A while back, I posted about fashion in 2032 in connection with my work-in-progress, South. One aspect I didn’t think much about is passive surveillance countermeasures.
Discovery News wrote on 18 January about Adam Harvey, a New York artist and activist who has debuted a line of outerwear using a material that defeats thermal imaging, a common feature of drone-based surveillance video. The line includes a hoodie, shorts, a mini-burqa, scarf, and tee shirt. The IR shots show the covered parts of the models turning black.
As Discovery notes, “The materials the clothes are made are specialized and expensive,” so they won’t show up at The Gap anytime soon. However, I could expect that by 2032 these materials would be in common use in the military and law enforcement, and would be within the reach of people who seriously don’t want to show up on the Candid Camera in the Sky. One form they could take: specialty underwear. Imagine UnderArmor that not only keeps you dry, but makes you disappear in the infrared spectrum.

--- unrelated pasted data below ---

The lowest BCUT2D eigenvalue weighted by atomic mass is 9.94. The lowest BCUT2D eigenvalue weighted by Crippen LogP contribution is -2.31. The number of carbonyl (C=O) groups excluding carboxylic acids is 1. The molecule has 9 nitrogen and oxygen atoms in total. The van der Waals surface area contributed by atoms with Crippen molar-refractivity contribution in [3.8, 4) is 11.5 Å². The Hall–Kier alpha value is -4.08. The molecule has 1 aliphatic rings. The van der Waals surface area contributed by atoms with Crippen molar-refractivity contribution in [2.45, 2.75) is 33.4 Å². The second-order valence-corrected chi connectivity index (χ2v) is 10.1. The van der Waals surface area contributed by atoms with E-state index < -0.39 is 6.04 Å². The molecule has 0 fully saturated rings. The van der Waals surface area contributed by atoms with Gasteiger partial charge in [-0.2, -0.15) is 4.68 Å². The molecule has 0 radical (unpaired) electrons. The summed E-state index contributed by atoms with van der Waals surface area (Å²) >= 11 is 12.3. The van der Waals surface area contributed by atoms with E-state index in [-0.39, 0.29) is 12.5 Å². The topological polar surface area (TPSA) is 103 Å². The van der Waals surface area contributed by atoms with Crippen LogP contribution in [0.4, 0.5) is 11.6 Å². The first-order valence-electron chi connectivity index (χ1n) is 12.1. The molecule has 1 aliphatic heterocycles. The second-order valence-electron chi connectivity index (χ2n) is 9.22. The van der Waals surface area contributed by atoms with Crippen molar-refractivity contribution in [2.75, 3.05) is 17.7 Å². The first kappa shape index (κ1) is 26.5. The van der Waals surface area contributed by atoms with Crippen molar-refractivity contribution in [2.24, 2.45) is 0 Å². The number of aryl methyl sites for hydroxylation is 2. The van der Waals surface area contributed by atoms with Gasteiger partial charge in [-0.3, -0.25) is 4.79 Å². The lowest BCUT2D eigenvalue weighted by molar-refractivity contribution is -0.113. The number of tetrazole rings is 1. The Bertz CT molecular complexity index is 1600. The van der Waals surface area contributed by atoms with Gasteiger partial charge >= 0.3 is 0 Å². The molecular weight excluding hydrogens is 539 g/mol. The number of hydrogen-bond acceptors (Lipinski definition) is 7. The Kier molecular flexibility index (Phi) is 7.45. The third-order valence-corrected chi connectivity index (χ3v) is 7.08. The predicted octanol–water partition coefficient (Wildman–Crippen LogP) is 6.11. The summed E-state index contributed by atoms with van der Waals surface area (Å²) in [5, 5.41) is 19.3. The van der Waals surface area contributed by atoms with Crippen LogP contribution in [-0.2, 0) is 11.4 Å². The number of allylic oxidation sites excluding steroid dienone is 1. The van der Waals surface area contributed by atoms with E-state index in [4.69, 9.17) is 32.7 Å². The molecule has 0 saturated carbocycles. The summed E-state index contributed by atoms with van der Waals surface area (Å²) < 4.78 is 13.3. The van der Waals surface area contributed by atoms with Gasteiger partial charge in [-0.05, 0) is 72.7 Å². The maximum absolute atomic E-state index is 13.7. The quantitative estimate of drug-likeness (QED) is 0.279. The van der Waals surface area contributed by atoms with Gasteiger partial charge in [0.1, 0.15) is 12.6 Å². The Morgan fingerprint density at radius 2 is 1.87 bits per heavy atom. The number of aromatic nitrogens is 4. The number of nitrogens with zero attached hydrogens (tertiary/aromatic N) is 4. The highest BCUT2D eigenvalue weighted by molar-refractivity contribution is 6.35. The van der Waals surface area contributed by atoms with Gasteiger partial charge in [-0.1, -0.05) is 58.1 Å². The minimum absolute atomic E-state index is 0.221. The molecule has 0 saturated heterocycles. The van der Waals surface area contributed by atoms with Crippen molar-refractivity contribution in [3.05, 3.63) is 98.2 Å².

I suspect Our Hero Luis may need a set of this stuff.
Adam Harvey’s website includes several of his other innovations, including dazzle makeup to defeat facial recognition and a camouflaged strobe to blind paparazzi cameras. Fringe stuff? Just wait a few years.